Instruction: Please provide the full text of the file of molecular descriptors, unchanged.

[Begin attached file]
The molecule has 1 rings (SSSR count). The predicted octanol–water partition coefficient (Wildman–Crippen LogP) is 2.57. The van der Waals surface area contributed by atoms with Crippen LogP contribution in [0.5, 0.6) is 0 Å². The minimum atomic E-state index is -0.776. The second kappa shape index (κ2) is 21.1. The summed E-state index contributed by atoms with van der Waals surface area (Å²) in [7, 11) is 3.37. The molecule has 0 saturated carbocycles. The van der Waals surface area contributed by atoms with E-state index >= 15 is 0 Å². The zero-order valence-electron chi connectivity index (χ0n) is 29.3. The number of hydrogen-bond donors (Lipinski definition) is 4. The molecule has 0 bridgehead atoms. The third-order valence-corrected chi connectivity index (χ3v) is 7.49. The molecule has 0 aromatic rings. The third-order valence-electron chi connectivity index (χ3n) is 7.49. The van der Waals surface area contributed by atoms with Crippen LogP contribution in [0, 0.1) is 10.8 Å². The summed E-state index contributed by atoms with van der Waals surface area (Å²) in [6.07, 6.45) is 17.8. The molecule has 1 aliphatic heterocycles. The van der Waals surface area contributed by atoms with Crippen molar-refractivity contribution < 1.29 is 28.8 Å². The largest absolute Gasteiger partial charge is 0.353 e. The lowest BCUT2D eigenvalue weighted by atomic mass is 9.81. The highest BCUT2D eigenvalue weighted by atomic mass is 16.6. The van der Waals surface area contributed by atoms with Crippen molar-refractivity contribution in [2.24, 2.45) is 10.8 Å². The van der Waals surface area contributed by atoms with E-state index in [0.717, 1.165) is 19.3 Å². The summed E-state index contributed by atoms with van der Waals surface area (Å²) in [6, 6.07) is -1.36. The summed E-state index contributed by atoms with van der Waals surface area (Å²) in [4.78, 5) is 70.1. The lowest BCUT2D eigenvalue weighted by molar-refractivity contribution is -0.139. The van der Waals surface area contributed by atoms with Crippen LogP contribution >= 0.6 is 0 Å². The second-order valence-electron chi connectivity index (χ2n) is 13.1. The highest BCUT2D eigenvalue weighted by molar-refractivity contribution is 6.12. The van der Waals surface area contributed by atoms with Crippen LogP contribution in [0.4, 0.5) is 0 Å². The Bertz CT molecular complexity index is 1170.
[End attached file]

The molecule has 1 rings (SSSR count). The predicted octanol–water partition coefficient (Wildman–Crippen LogP) is 2.57. The van der Waals surface area contributed by atoms with Crippen LogP contribution in [0.5, 0.6) is 0 Å². The minimum atomic E-state index is -0.776. The second kappa shape index (κ2) is 21.1. The summed E-state index contributed by atoms with van der Waals surface area (Å²) in [7, 11) is 3.37. The molecule has 0 saturated carbocycles. The van der Waals surface area contributed by atoms with E-state index >= 15 is 0 Å². The zero-order valence-electron chi connectivity index (χ0n) is 29.3. The number of hydrogen-bond donors (Lipinski definition) is 4. The molecule has 0 bridgehead atoms. The third-order valence-corrected chi connectivity index (χ3v) is 7.49. The molecule has 0 aromatic rings. The third-order valence-electron chi connectivity index (χ3n) is 7.49. The van der Waals surface area contributed by atoms with Crippen LogP contribution in [0, 0.1) is 10.8 Å². The summed E-state index contributed by atoms with van der Waals surface area (Å²) in [6.07, 6.45) is 17.8. The molecule has 1 aliphatic heterocycles. The van der Waals surface area contributed by atoms with Crippen molar-refractivity contribution < 1.29 is 28.8 Å². The largest absolute Gasteiger partial charge is 0.353 e. The lowest BCUT2D eigenvalue weighted by atomic mass is 9.81. The highest BCUT2D eigenvalue weighted by atomic mass is 16.6. The van der Waals surface area contributed by atoms with Crippen molar-refractivity contribution in [2.24, 2.45) is 10.8 Å². The van der Waals surface area contributed by atoms with E-state index in [0.717, 1.165) is 19.3 Å². The summed E-state index contributed by atoms with van der Waals surface area (Å²) in [6, 6.07) is -1.36. The summed E-state index contributed by atoms with van der Waals surface area (Å²) in [4.78, 5) is 70.1. The lowest BCUT2D eigenvalue weighted by molar-refractivity contribution is -0.139. The van der Waals surface area contributed by atoms with Crippen LogP contribution >= 0.6 is 0 Å². The second-order valence-electron chi connectivity index (χ2n) is 13.1. The highest BCUT2D eigenvalue weighted by molar-refractivity contribution is 6.12. The van der Waals surface area contributed by atoms with Crippen LogP contribution in [0.4, 0.5) is 0 Å². The Bertz CT molecular complexity index is 1170.